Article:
//: To Liuyuan Camp km (Odometer passes km)
We pedalled out of Dunhuang into a headwind. At our lunch stop in the only village, a girl of about seven or eight was afraid of us at first, but became less nervous when we’d finished our noodles and trotted out the family photo page for her mother. She allowed Chris to take a photo of her as she was having her hair brushed and braided. There is something weirdly ritualistic about taking snapshots in China. The obligatory posed shot seems to mean it’s all OK.
We reached Liuyuan, rejoining the road that Carsten had taken westward from Anxi. We tried to get a room in the only hotel. I was shown a room for which I would have paid perhaps yuan rather than get out the tent. When I asked how much for the room, three young women ignored me for some time, giggling over a calculator and making derisive pedalling motions with their hands. The gist was they thought they had us cornered because it was getting dark and we were on bikes. One finally blurted out “ yuan”. I said Bu yao –as in “not want” or “no” and quickly left; they were being too absurd to bother trying to bargain. Chris was outside with the bikes . She followed me outside, quickly lowering the price to yuan as came, but I was really fed up with their attitude.
We had supper down the road, then rode back to the junction and camped behind a flash flood dyke, where Chris had noticed a potential campsite as we arrived. I made my displeasure at the hotel ladies quite clear to the nice restaurant family, and enough people watched us leave town in the dark that we’re pretty sure the message that we’re well-equipped and not that bloody stupid will get back to the hotel. The point is not just to avoid being scammed or to vent, but to encourage more appropriate behaviour towards the next travellers.
In the morning, we returned to the junction for a noodle breakfast and to stock up on liquids. We started fast with a tailwind and uphill through dark hilly landscape into Xinjiang province, China’s Uyghar “Autonomous” Region. Signs are bilingual, in both characters and an Arabic script. Then a downhill with favouring wind, and we saw a herd of camels grazing. Each beast was hobbled, with halter rope tied to foreleg, and two Kazakh yurts could be seen in the distance. The wind veered, and we battled a crosswind as the day wore on. As it increased in strength, the sky grew hazy with dust.
We met three Chinese cyclists travelling from Urumqi to Dunhuang, and stopped for the obligatory photograph.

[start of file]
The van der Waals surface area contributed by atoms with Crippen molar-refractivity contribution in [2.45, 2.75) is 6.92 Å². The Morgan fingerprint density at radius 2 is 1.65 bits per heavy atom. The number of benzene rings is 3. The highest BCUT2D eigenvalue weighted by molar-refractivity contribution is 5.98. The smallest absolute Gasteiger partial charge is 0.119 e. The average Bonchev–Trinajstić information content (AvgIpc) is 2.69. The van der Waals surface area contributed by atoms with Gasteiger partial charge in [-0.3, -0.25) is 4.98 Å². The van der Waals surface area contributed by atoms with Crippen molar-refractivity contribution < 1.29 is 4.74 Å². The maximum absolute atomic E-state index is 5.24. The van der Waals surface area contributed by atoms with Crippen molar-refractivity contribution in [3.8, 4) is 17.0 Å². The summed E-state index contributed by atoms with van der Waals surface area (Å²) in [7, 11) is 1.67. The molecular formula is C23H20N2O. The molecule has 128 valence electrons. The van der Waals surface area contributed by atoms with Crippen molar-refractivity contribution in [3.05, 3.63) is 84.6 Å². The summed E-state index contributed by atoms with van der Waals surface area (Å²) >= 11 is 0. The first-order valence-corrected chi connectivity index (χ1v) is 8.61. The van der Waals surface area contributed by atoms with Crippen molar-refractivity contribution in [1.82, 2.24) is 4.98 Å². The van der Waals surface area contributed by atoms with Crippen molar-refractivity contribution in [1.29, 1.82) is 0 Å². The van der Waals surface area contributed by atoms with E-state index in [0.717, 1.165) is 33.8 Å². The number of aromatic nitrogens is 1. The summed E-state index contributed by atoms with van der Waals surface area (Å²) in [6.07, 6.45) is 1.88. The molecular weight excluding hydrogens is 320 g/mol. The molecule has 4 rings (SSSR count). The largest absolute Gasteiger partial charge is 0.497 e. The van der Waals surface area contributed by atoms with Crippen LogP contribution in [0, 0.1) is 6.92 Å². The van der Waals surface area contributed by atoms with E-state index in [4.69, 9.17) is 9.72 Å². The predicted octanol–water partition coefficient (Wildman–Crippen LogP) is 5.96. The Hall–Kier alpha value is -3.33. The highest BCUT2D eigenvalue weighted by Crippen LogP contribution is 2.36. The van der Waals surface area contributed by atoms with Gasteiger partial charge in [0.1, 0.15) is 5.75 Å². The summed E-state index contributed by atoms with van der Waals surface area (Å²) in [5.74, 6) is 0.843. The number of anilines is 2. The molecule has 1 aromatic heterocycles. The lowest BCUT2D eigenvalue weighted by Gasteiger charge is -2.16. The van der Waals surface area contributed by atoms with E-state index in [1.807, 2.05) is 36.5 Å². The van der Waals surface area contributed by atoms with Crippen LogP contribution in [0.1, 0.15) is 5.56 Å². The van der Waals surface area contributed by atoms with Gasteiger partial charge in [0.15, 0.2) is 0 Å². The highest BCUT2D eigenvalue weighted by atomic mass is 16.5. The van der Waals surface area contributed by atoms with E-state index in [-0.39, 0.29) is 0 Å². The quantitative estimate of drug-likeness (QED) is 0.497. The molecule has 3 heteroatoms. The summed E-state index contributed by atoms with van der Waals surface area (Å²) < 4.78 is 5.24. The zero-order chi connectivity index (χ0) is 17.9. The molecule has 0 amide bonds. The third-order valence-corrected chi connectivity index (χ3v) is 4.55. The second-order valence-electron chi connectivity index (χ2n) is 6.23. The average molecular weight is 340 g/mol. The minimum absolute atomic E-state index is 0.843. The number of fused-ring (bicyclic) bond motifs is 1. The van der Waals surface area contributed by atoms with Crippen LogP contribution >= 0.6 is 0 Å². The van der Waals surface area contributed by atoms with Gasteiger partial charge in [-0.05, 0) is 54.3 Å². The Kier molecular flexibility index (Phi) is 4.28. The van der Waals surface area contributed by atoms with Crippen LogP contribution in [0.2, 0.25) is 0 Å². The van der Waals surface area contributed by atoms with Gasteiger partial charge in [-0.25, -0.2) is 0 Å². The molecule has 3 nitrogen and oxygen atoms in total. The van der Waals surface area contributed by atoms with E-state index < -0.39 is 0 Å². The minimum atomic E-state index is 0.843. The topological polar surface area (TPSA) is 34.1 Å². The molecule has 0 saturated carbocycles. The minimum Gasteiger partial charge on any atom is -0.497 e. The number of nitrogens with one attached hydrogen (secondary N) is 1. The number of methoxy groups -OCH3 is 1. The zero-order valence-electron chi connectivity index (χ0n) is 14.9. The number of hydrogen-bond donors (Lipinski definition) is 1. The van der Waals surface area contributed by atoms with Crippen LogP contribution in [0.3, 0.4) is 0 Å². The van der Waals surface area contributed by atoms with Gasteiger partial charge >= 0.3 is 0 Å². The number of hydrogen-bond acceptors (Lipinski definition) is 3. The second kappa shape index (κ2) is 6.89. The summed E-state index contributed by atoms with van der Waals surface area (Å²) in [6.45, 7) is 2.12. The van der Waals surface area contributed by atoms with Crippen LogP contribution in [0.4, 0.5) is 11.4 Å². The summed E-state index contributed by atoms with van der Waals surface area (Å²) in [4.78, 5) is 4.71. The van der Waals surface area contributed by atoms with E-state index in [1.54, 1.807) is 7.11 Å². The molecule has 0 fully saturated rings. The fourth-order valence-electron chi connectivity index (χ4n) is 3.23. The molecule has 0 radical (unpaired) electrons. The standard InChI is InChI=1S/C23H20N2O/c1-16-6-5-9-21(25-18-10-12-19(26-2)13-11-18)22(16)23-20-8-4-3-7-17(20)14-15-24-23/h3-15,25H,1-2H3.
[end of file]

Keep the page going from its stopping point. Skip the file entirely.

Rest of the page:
We are not experts on desert weather, but had heard enough about sandstorms to worry. The topography gave no shelter at all, and our tent would have been vulnerable. As the sun set, we checked out the underpasses (culverts in case of flash flood, also used as toilets) but the angle of the wind was such that they gave little protection. We tried unsuccessfully to hitch-hike. Some highway construction workers in a pick-up truck invited us to camp out of the wind at their work camp km away. We rode there with lights on, and set up our tent (with a crowd of onlookers) between some large trucks and a sturdy wall tent. We were invited to a tent for tea and snacks, by two men who proudly showed me their ID cards and announced they were Uyghar. I was exhausted after a record km, but civilities are a necessary part of travel, so I got out my Central Asia phrasebook for the first time, and they seemed very pleased when I haltingly read assalamu alaykum -Peace be upon you (good evening), and promptly brought out the beer. We slept well, all things considered.
//: To Hami km
We rode with crosswinds into Hami the next day. It also got hotter and hotter during the day. We wore soaked cotton bandanas under our helmets, and we slept for several hours in an underpass. (It’s the ends that are used as toilets, and the middle part is OK..if you’re careful.) Stopping for drinks at a gas station, I saw the group of girls in yellow jackets and cringed at the thought of being giggled at like some freak. I was tired, thinking of the Liuyuan hotel experience, and ready to be rude. “Patience,” said Chris. They were the nicest of lasses, and our Coke stop turned into a reciprocal language and geography lesson . We unfolded maps and even blew up our inflatable globe. I left feeling restored by more than caffeine and sugar.
These desert days are naturally long because settlements and places to even get water are so far apart. The pedalling isn’t especially hard on the legs, but it takes it’s toll on other parts of the body and on the mind. Holding the loaded bikes steady in a strong crosswind is a bit like steering an over-canvassed sailboat in a gale; it gets the arms and shoulders. And Chris has a bottom-end problem (infected sore) that is causing him to sit crookedly as he rides, which does in his back. The bandanas protect our ears from the sun, but I get dust in my lungs and am coughing, and the dry wind is hard on the nasal passages. Many locals wear face masks, and farmers tie cloths around their tractors’ air intakes, but we are exerting ourselves more than the locals, and covering one’s face is a hot option.
We will take two days off here in Hami to give Chris’s bottom end a chance to heal. We look forward to moving from desert to grassland, and are now proposing to use the route from Urumqi through Kazakhstan, rather than ride to Kashgar and on to Kyrgyztstan. Deserts have a certain dramatic beauty, but this hot dry cycling is taking it’s toll, and we’ll be getting more in Uzbekistan and beyond. We could do with some gurgling streams, green vegetation, and higher humidity.